Origami robots designed by MIT and Harvard are able to fold up by themselves and crawl away
A team from Harvard's Wyss Institute, Harvard's SEAS, and MIT built an autonomous robot that starts out as a single composite sheet programmed to fold itself into a complex shape and crawl away without any human intervention. Harvard's Wyss Institute

A team of researchers from the Massachusetts Institute of Technology (MIT) and Harvard have created robots that are more than meets the eye – as soon as batteries are attached to them, they have the ability to fold themselves up and then crawl away.

The researchers challenged themselves to find a way to create a robot cheaply that wouldn't require expert assembly. After noticing that the Japanese art of origami is used to fold paper into complex shapes, they decided to imitate this design.

Their report is published in the 8 August issue of the journal Science.

"Getting a robot to assemble itself autonomously and actually perform a function has been a milestone we've been chasing for many years," said senior author Rob Wood, a Core Faculty member at the Wyss Institute for Biologically Inspired Engineering at Harvard University and the Charles River Professor of Engineering and Applied Sciences at Harvard's School of Engineering and Applied Sciences (SEAS).

"Folding allows you to avoid the 'nuts and bolts' assembly approaches typically used for robots or other complex electromechanical devices and it allows you to integrate components, for example electronics, sensors and actuators while flat."

To do this, the researchers decided to use five different layers of materials, all cut to digital specifications by a laser.

The robot consists of a layer of copper etched into an intricate network of electrical leads. That layer is sandwiched between two structural layers of paper, and the paper is covered by a shape-memory polymer that folds when heated.

The researchers added two motors powered by two batteries and a microprocessor to the robot, as well as hinges to each leg containing embedded circuits.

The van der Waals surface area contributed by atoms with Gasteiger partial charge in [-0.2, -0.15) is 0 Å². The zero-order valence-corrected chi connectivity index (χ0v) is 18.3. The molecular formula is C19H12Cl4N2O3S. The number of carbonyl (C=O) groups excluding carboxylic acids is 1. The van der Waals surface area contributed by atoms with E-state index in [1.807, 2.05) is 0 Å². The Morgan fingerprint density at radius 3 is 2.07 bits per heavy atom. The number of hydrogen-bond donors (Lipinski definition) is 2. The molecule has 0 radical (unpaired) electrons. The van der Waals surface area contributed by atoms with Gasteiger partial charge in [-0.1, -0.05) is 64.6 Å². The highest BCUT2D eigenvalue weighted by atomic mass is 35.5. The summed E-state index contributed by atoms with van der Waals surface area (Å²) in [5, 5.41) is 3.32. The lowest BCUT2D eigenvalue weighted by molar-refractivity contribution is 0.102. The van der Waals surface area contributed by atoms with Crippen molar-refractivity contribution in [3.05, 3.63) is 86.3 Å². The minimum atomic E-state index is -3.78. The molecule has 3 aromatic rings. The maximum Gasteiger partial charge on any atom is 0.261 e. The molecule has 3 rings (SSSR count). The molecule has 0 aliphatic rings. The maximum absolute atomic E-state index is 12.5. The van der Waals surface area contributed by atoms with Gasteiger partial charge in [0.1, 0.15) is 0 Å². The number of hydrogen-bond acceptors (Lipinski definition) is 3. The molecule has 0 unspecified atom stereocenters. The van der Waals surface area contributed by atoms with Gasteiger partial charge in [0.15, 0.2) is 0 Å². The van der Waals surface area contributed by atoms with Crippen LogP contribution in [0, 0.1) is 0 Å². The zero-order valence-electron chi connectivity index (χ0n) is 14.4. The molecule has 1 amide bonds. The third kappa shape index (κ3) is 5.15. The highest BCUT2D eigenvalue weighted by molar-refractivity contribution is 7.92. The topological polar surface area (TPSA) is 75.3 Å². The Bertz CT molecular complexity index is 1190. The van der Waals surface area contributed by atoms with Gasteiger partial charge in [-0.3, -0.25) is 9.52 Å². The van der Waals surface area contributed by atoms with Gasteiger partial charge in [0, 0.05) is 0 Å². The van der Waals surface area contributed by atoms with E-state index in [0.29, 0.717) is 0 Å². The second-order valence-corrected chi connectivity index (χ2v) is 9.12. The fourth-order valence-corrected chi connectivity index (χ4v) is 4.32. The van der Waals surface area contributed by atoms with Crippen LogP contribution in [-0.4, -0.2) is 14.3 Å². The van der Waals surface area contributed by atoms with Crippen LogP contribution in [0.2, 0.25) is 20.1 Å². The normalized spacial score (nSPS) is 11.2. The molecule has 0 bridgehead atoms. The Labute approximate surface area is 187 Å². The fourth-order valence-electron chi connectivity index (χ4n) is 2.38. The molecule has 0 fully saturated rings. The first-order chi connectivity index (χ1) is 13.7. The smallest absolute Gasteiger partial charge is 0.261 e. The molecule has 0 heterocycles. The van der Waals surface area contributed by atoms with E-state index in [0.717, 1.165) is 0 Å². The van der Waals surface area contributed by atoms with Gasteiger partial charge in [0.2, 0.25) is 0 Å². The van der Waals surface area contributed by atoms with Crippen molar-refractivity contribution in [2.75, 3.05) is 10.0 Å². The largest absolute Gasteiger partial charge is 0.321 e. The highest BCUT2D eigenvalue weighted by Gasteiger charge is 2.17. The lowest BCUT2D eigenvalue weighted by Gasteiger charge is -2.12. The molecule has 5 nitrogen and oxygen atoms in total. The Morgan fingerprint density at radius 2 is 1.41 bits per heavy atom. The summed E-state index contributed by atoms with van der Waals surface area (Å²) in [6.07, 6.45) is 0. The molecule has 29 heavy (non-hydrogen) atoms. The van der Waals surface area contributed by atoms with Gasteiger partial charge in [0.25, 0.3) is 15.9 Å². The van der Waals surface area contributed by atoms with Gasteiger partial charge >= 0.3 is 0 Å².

At first, the robot looks like a flat sheet of paper. When the microprocessor sends the command, the embedded circuits in the leg hinges produce heat, which triggers the sheet to fold by itself at specific angles, with the sharpest fold being 150 degrees.

The origami robot at three different stages of self-folding
The origami robot at three different stages of self-folding Seth Kroll, Wyss Institute

When the hinges cool down four minutes later, the polystyrene hardens, making the robot stiff, and the microprocessor then signals the robot to crawl away, at the speed of one-tenth of a mile per hour.

"That's exciting from a geometry standpoint, because it lets us fold more things. Because we can do the sequencing, we have a lot more control. And it lets us make active folding structures. Instead of just self-assembly, you can then make it walk," said co-author Erik Demaine, an MIT professor of computer science and engineering.

"It's called a one-degree-of-freedom structure, in which you just need to turn one crank and the whole thing moves in the way that you want.

"You need to be able to do a single fold, ideally all the way to 180 degrees, in both directions, then the next level of challenge is to do what's called a cyclic fold, where you have a bunch of panels connected together in a cycle, and they can all fold simultaneously. That's demonstrated in one component of the system."

The researchers' long-term goal is to create a facility that everyone could access around the clock in their communities when they might have a need for robotic assistance, from sweeping the home to detecting gas leaks in the neighbourhood.

"You would be able to come in, describe what you need in fairly basic terms, and come back an hour later to get your robotic helper," said Wood.

Each robot costs $100 (£59) to make, but only $20 (£12) for the body without the motors, batteries, and microcontroller.